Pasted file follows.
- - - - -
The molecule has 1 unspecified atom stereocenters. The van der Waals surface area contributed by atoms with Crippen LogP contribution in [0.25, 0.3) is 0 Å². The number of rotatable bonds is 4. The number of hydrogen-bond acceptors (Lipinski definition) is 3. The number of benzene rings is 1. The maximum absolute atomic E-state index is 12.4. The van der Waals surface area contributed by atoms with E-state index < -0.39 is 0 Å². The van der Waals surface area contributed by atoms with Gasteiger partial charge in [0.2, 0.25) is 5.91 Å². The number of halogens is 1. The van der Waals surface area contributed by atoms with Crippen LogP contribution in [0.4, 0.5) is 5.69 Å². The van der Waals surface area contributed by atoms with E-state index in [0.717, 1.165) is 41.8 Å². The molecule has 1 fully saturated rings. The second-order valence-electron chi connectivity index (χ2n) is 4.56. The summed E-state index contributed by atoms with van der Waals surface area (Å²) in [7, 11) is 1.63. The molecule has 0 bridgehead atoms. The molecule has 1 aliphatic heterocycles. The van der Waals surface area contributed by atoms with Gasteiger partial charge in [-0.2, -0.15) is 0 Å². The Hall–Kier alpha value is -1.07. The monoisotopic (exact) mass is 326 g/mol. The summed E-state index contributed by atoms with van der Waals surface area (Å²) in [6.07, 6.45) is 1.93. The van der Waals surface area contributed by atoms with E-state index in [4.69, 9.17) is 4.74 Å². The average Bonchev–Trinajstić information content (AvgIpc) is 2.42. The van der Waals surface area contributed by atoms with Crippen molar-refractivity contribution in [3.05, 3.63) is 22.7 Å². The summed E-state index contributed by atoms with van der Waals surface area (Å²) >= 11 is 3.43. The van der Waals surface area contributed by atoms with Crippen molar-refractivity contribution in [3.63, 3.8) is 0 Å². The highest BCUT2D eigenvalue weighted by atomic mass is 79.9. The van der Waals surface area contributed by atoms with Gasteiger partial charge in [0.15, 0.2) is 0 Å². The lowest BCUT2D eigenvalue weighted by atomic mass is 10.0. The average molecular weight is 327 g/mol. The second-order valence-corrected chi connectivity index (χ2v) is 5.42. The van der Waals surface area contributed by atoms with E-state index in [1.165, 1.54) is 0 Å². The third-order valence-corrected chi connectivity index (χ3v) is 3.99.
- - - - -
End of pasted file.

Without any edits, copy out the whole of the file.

The molecule has 1 unspecified atom stereocenters. The van der Waals surface area contributed by atoms with Crippen LogP contribution in [0.25, 0.3) is 0 Å². The number of rotatable bonds is 4. The number of hydrogen-bond acceptors (Lipinski definition) is 3. The number of benzene rings is 1. The maximum absolute atomic E-state index is 12.4. The van der Waals surface area contributed by atoms with E-state index < -0.39 is 0 Å². The van der Waals surface area contributed by atoms with Gasteiger partial charge in [0.2, 0.25) is 5.91 Å². The number of halogens is 1. The van der Waals surface area contributed by atoms with Crippen LogP contribution in [0.4, 0.5) is 5.69 Å². The van der Waals surface area contributed by atoms with E-state index in [0.717, 1.165) is 41.8 Å². The molecule has 1 fully saturated rings. The second-order valence-electron chi connectivity index (χ2n) is 4.56. The summed E-state index contributed by atoms with van der Waals surface area (Å²) in [7, 11) is 1.63. The molecule has 0 bridgehead atoms. The molecule has 1 aliphatic heterocycles. The van der Waals surface area contributed by atoms with Gasteiger partial charge in [-0.2, -0.15) is 0 Å². The Hall–Kier alpha value is -1.07. The monoisotopic (exact) mass is 326 g/mol. The summed E-state index contributed by atoms with van der Waals surface area (Å²) in [6.07, 6.45) is 1.93. The van der Waals surface area contributed by atoms with E-state index in [4.69, 9.17) is 4.74 Å². The average Bonchev–Trinajstić information content (AvgIpc) is 2.42. The van der Waals surface area contributed by atoms with Crippen molar-refractivity contribution in [3.05, 3.63) is 22.7 Å². The summed E-state index contributed by atoms with van der Waals surface area (Å²) >= 11 is 3.43. The van der Waals surface area contributed by atoms with Crippen molar-refractivity contribution in [3.63, 3.8) is 0 Å². The highest BCUT2D eigenvalue weighted by atomic mass is 79.9. The van der Waals surface area contributed by atoms with Gasteiger partial charge in [0.15, 0.2) is 0 Å². The lowest BCUT2D eigenvalue weighted by atomic mass is 10.0. The average molecular weight is 327 g/mol. The second-order valence-corrected chi connectivity index (χ2v) is 5.42. The van der Waals surface area contributed by atoms with E-state index in [1.165, 1.54) is 0 Å². The third-order valence-corrected chi connectivity index (χ3v) is 3.99.